The Nouveau Musée National de Monaco presents the work of late American sculptor Duane Hanson (1925-1996) at Villa Paloma from February 20th until August 28th, 2016. Throughout his forty-year career, Hanson created lifelike sculptures portraying working-class Americans and overlooked members of society. Reminiscent of the Pop Art movement of the time, his sculptures transform the banalities and trivialities of everyday life into iconographic material. The exhibition – initiated by the Serpentine Galleries, London – presents key works from the artist’s oeuvre.
Hanson’s early works comprised life-sized tableaux – depicting soldiers killed in action, police brutality and homeless people – that confront the viewer with devastating truths. Widespread criticism of his work Abortion in 1965 encouraged Hanson to formulate his social and political views as sculptures. In the following years, and in the spirit of protest movements of the time, he created sculptures that dealt with social misery and violence. From the late 1960s his work shifted to depicting everyday people, with some satirical aspects, creating figures that could be conceived as representative of an entire labour force, class or even a nation. Beginning with Football Players in 1968, Hanson produced sculptures that represent typical Americans, concentrating on “those that do not stand out”, including Housepainter (1984/1988) and Queenie II (1988). The hyper-realistic nature of the sculptures results directly from Hanson’s artistic approach. Using polyester resin, he cast figures from live models in his studio, paying attention to every detail, from body hair to veins and bruises. The sculptures were assembled, adapted and finished meticulously, with the artist hand-picking clothes and accessories.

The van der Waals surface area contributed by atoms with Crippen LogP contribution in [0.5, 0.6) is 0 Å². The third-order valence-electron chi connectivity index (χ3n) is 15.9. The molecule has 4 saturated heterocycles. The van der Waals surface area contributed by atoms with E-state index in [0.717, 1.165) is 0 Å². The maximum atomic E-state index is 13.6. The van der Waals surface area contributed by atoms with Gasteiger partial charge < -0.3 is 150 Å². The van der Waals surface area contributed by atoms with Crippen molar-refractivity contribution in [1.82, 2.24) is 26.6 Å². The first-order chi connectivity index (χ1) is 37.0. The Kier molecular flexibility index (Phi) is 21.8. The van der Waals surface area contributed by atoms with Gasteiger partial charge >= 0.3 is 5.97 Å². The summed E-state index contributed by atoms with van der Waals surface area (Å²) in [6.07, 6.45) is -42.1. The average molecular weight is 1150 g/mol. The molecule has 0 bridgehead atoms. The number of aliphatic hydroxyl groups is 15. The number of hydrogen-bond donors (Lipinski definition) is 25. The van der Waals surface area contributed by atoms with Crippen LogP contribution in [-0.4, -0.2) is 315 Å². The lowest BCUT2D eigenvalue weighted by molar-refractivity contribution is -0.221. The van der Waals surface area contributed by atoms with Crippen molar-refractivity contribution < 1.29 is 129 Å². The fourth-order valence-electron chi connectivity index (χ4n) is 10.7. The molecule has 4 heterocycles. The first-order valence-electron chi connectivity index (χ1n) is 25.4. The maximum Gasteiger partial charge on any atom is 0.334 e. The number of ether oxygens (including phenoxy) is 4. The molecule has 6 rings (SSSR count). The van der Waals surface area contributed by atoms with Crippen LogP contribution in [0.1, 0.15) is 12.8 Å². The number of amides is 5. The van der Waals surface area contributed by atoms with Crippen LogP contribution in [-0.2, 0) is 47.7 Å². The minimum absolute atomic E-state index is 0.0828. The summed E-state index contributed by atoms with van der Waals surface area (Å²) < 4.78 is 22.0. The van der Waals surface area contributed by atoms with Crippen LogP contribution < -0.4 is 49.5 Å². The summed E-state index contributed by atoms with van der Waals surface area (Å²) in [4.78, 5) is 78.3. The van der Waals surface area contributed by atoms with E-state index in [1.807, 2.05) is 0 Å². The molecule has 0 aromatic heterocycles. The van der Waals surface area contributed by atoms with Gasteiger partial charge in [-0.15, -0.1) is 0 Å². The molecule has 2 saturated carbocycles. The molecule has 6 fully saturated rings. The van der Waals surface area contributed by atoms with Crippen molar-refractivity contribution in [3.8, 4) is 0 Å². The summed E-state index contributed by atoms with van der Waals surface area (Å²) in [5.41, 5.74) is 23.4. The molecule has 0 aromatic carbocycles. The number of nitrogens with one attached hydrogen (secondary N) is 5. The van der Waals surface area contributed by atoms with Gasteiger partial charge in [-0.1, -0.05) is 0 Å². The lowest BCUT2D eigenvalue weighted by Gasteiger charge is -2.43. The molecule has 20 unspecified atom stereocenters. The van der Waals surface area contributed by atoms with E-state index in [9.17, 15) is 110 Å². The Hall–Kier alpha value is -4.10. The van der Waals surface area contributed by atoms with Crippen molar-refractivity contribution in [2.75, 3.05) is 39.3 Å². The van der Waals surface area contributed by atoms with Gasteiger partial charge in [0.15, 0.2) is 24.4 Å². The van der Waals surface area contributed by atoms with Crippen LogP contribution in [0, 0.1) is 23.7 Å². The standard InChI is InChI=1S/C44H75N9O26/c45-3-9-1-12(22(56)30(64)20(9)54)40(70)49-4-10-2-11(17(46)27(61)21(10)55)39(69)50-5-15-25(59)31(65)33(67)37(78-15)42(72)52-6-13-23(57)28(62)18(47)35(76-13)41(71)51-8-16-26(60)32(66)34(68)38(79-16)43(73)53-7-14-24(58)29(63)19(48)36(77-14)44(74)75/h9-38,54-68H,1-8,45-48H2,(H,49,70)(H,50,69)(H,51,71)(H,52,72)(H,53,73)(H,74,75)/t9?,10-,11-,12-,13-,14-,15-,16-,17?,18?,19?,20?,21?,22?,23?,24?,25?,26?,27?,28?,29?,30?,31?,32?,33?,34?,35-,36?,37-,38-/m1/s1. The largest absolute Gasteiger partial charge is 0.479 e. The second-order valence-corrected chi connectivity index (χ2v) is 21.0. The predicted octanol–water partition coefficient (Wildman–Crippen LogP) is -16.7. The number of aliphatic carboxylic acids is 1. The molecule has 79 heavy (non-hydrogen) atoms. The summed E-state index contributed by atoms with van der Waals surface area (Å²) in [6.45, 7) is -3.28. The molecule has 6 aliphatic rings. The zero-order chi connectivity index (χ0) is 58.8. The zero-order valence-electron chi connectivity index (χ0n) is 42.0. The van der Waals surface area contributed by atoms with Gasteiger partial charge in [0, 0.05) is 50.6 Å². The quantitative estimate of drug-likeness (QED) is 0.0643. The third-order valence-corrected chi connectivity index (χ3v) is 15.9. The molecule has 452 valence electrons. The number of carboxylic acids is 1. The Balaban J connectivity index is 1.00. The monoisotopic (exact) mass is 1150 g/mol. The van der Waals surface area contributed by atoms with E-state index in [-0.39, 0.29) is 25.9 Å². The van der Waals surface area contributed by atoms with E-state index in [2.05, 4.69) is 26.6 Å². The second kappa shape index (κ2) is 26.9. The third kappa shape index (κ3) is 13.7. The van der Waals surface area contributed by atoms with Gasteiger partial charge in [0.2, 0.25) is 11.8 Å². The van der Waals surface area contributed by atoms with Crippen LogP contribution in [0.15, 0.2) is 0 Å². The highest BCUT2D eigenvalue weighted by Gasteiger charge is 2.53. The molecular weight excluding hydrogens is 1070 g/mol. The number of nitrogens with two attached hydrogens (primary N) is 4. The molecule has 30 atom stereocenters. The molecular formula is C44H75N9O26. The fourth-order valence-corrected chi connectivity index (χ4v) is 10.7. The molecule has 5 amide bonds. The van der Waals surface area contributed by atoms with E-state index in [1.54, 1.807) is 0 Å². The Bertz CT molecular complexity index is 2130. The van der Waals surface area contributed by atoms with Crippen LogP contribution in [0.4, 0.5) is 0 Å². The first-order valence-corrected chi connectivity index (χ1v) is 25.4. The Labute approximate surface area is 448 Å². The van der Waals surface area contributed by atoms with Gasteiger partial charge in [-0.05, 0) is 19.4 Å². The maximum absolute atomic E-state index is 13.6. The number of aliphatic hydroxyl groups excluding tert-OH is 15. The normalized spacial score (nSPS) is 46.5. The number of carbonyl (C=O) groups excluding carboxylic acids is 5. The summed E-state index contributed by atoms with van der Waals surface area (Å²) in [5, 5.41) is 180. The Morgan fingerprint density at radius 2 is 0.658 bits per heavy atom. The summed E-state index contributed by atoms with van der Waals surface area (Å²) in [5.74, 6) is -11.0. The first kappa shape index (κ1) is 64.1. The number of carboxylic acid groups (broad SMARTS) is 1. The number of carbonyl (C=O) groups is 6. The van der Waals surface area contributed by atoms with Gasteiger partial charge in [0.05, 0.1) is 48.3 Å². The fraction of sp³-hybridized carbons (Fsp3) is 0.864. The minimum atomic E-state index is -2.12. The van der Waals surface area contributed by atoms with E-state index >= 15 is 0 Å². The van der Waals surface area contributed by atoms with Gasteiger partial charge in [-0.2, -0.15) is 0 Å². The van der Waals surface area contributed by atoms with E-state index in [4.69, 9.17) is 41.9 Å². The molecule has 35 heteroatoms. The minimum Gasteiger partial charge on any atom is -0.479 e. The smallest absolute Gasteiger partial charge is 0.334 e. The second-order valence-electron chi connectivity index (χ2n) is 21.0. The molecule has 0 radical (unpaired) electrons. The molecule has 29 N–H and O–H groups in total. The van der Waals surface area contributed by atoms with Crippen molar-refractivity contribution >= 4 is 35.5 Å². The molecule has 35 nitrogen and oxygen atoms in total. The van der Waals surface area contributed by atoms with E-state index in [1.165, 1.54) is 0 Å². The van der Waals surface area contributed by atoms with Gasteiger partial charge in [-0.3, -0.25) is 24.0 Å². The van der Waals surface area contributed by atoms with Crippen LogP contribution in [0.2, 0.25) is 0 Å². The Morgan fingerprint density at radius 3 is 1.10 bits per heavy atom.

Duane Hanson was born in 1925 in Alexandria, Minnesota, and died in 1996 in Boca Raton, Florida. Solo exhibitions include Louisiana Museum of Modern Art, Humlebæk, Denmark, 1975; Des Moines Art Center, Iowa, 1977; Corcoran Gallery of Art, Washington, DC, 1978; Whitney Museum of American Art, New York, 1979; Kunsthaus Wien, Austria, 1992; Montreal Museum of Fine Arts, Canada, 1994 (travelled to Modern Art Museum of Fort Worth, Texas); Daimaru Museum of Art, Tokyo, 1995 (travelled to Genichiro-Inkuma Museum of Contemporary Art, Kagawa, and Kintetsu Museum of Art, Osaka); Saatchi Gallery, London, 1997; Museum of Art, Fort Lauderdale, Florida, 1998 (travelled to Flint Institute of Arts, Michigan; Whitney Museum of American Art, New York; and Memphis Brooks Museum of Art, Memphis); and Schirn Kunsthalle, Frankfurt, 2001 (travelled to Padiglione d’Arte Contemporanea, Milan; Kunsthal Rotterdam, National Galleries of Scotland, Edinburgh, and Kunsthaus Zürich).